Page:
Un ordre mondial du développement en pleine mutation

DUBAÏ – Les Objectifs du Millénaire pour le développement ont permis d’établir à l’échelle mondiale un cadre efficace d’appréhension des problématiques sociétales fondamentales telles que la pauvreté, la santé, les famines, et l’éducation. Tandis que s’amorcent les discussions autour de la forme et de l’étendue des programmes de développement mondial qui succèderont aux OMD, lesquels expireront en 2015, il convient de s’intéresser au rôle du secteur privé, et de repenser l’approche globale de la communauté internationale en faveur du développement.

Le développement économique constitue le meilleur moyen – et en réalité le seul – d’aboutir à une réduction durable de la pauvreté. Il est en effet créateur d’un cercle vertueux. La croissance crée l’emploi, lequel permet d’endiguer la pauvreté.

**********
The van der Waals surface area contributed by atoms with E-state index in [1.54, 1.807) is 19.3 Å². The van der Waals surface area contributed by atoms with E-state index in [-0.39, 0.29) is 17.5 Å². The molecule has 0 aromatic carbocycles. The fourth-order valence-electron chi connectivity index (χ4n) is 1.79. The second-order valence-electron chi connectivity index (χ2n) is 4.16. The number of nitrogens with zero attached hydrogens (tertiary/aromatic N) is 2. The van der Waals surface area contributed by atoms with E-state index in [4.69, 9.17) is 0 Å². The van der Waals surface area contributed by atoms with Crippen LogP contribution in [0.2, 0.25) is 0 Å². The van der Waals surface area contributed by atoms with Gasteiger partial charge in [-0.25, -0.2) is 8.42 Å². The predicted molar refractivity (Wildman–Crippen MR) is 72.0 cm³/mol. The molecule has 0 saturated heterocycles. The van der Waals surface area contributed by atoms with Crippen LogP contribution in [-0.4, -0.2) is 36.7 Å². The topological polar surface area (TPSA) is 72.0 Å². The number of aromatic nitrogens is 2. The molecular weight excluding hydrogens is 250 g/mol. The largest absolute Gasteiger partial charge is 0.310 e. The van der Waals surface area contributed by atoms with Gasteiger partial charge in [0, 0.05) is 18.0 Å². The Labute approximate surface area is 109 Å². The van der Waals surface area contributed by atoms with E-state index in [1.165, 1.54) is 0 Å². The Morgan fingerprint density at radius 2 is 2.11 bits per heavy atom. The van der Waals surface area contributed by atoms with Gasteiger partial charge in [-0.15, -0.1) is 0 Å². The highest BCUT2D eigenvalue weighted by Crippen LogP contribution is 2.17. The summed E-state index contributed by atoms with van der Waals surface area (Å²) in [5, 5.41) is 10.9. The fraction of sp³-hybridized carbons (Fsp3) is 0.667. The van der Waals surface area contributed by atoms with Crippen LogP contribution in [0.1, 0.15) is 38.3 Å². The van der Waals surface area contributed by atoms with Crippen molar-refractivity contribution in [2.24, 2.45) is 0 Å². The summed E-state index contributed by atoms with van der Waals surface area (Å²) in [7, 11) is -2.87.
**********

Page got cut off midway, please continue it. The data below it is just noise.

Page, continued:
Le secteur privé joue à cet égard un rôle décisif. Les flux de capitaux issus du secteur privé éclipsent en effet aujourd’hui les mouvements traditionnels de fonds d’assistance en provenance du secteur public. Pas moins de 87% d’un total de 200 milliards $ de ressources américaines allouées en 2010 au développement ont par exemple consisté en flux de capitaux privés. Dans les années 1960, par opposition, l’aide publique étrangère en faveur du développement représentait 70% des flux de capitaux en direction des pays en voie de développement.

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